Have you ever looked up from something you’re doing, thinking it’s been 10 minutes, only to find you’ve been fully focused on it for an hour? That total immersion in what you’re doing so that you lose all sense of space and time? That’s flow or being in the zone.
With the right elements in place, such as clear goals, complete focus, feeling the activity is rewarding, the right amount of stretch, control over the situation, a sense of timelessness and lack of physical needs, we can encourage flow.
To sustain a state of flow your PFC needs to be in a state of optimal arousal, not too bored and not too stressed.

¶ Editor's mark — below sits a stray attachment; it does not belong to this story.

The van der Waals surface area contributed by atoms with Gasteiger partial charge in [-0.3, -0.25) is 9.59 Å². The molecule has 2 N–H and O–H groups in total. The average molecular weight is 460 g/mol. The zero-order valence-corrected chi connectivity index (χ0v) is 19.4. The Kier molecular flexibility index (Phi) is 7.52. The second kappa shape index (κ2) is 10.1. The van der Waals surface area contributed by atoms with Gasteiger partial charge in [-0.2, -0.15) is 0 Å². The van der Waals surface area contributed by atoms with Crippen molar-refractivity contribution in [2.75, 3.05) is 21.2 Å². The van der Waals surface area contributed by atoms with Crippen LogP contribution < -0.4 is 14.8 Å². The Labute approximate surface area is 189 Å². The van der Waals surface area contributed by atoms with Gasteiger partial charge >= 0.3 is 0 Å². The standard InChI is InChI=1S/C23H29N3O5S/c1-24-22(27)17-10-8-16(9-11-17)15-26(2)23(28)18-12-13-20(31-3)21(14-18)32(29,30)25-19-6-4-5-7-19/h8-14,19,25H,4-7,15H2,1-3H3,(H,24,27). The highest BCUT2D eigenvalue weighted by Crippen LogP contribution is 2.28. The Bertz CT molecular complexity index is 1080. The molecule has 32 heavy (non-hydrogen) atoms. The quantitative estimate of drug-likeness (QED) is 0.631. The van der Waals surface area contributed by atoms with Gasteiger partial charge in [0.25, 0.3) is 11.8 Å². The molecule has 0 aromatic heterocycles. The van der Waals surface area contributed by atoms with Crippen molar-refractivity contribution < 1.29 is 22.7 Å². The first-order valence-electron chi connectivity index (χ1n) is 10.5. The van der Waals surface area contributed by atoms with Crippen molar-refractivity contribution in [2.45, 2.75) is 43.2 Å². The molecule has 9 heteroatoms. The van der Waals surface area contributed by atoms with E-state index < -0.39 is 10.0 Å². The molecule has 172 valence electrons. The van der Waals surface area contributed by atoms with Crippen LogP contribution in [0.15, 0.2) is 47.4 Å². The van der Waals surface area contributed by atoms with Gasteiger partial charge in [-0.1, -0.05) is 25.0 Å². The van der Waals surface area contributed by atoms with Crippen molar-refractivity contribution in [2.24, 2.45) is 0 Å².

Knowing when your PFC is at its optimum and scheduling tasks accordingly can help improve your effectiveness. If you know that you have a high level of energy, alertness and concentration early morning, schedule your most important (or brain-intense) tasks then.
Not sure when the best time for your brain is? One of my coaching tools is for coachees to log their activities, degree of difficulty and energy levels for a period of time and then apply these learnings to plan their days. You could do this in Excel, your diary, on a piece of paper, or feel free to use the activity and energy log below.
You might be surprised at what you learn.
Photo by Gabrielle Henderson on Unsplash